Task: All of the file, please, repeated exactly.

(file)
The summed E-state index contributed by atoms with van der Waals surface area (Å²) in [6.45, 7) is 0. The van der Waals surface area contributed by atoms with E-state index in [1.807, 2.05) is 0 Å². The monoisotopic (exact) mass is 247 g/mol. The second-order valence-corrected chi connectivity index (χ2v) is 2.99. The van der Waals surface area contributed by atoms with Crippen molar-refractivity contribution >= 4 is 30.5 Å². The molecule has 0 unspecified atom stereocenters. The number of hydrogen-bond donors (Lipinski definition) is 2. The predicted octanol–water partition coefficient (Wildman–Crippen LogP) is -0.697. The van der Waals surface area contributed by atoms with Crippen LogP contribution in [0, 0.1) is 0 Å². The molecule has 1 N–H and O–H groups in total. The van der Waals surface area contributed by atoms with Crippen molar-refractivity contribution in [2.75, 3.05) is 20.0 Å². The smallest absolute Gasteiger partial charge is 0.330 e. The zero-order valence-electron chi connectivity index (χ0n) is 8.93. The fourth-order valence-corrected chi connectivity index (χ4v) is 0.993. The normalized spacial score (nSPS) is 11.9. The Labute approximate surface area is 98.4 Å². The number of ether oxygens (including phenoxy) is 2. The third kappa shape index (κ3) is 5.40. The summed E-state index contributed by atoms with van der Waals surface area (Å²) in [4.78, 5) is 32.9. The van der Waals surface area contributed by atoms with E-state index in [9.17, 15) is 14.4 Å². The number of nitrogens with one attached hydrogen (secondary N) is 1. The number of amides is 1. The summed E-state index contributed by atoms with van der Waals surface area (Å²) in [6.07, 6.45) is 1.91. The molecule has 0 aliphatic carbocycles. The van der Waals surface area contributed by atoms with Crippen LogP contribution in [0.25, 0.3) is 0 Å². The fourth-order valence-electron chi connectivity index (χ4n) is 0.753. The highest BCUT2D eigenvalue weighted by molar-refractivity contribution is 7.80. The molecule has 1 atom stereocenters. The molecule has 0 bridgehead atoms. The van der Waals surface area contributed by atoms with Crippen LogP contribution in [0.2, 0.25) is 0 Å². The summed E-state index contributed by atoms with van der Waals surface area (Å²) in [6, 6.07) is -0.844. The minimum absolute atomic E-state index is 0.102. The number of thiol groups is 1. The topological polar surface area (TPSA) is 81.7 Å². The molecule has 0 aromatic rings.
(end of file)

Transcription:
The summed E-state index contributed by atoms with van der Waals surface area (Å²) in [6.45, 7) is 0. The van der Waals surface area contributed by atoms with E-state index in [1.807, 2.05) is 0 Å². The monoisotopic (exact) mass is 247 g/mol. The second-order valence-corrected chi connectivity index (χ2v) is 2.99. The van der Waals surface area contributed by atoms with Crippen molar-refractivity contribution >= 4 is 30.5 Å². The molecule has 0 unspecified atom stereocenters. The number of hydrogen-bond donors (Lipinski definition) is 2. The predicted octanol–water partition coefficient (Wildman–Crippen LogP) is -0.697. The van der Waals surface area contributed by atoms with Crippen LogP contribution in [0, 0.1) is 0 Å². The molecule has 1 N–H and O–H groups in total. The van der Waals surface area contributed by atoms with Crippen molar-refractivity contribution in [2.75, 3.05) is 20.0 Å². The smallest absolute Gasteiger partial charge is 0.330 e. The zero-order valence-electron chi connectivity index (χ0n) is 8.93. The fourth-order valence-corrected chi connectivity index (χ4v) is 0.993. The normalized spacial score (nSPS) is 11.9. The Labute approximate surface area is 98.4 Å². The number of ether oxygens (including phenoxy) is 2. The third kappa shape index (κ3) is 5.40. The summed E-state index contributed by atoms with van der Waals surface area (Å²) in [4.78, 5) is 32.9. The van der Waals surface area contributed by atoms with E-state index in [9.17, 15) is 14.4 Å². The number of nitrogens with one attached hydrogen (secondary N) is 1. The number of amides is 1. The summed E-state index contributed by atoms with van der Waals surface area (Å²) in [6.07, 6.45) is 1.91. The molecule has 0 aliphatic carbocycles. The van der Waals surface area contributed by atoms with Crippen LogP contribution in [0.25, 0.3) is 0 Å². The fourth-order valence-electron chi connectivity index (χ4n) is 0.753. The highest BCUT2D eigenvalue weighted by molar-refractivity contribution is 7.80. The molecule has 1 atom stereocenters. The molecule has 0 bridgehead atoms. The van der Waals surface area contributed by atoms with Crippen LogP contribution in [0.2, 0.25) is 0 Å². The summed E-state index contributed by atoms with van der Waals surface area (Å²) in [6, 6.07) is -0.844. The minimum absolute atomic E-state index is 0.102. The number of thiol groups is 1. The topological polar surface area (TPSA) is 81.7 Å². The molecule has 0 aromatic rings.